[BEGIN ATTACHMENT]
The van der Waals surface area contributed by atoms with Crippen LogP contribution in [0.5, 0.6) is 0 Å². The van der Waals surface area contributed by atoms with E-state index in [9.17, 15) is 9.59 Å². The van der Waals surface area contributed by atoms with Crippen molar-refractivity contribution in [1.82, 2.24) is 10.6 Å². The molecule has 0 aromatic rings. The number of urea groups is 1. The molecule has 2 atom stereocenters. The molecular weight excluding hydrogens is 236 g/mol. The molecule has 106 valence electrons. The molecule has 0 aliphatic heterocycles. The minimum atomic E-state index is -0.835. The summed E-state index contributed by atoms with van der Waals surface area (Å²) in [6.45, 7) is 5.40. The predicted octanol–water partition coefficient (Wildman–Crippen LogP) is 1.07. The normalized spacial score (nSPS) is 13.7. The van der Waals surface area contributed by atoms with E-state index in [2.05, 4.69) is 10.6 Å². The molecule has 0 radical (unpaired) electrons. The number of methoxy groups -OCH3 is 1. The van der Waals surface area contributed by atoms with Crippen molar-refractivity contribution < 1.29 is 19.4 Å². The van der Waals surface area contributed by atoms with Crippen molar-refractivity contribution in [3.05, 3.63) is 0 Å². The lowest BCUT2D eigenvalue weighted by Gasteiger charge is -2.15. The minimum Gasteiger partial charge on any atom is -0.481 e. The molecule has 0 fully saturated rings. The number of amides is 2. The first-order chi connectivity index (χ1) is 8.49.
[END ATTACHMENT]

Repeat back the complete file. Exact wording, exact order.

The van der Waals surface area contributed by atoms with Crippen LogP contribution in [0.5, 0.6) is 0 Å². The van der Waals surface area contributed by atoms with E-state index in [9.17, 15) is 9.59 Å². The van der Waals surface area contributed by atoms with Crippen molar-refractivity contribution in [1.82, 2.24) is 10.6 Å². The molecule has 0 aromatic rings. The number of urea groups is 1. The molecule has 2 atom stereocenters. The molecular weight excluding hydrogens is 236 g/mol. The molecule has 106 valence electrons. The molecule has 0 aliphatic heterocycles. The minimum atomic E-state index is -0.835. The summed E-state index contributed by atoms with van der Waals surface area (Å²) in [6.45, 7) is 5.40. The predicted octanol–water partition coefficient (Wildman–Crippen LogP) is 1.07. The normalized spacial score (nSPS) is 13.7. The van der Waals surface area contributed by atoms with E-state index in [2.05, 4.69) is 10.6 Å². The molecule has 0 radical (unpaired) electrons. The number of methoxy groups -OCH3 is 1. The van der Waals surface area contributed by atoms with Crippen molar-refractivity contribution < 1.29 is 19.4 Å². The van der Waals surface area contributed by atoms with Crippen molar-refractivity contribution in [3.05, 3.63) is 0 Å². The lowest BCUT2D eigenvalue weighted by Gasteiger charge is -2.15. The minimum Gasteiger partial charge on any atom is -0.481 e. The molecule has 0 fully saturated rings. The number of amides is 2. The first-order chi connectivity index (χ1) is 8.49.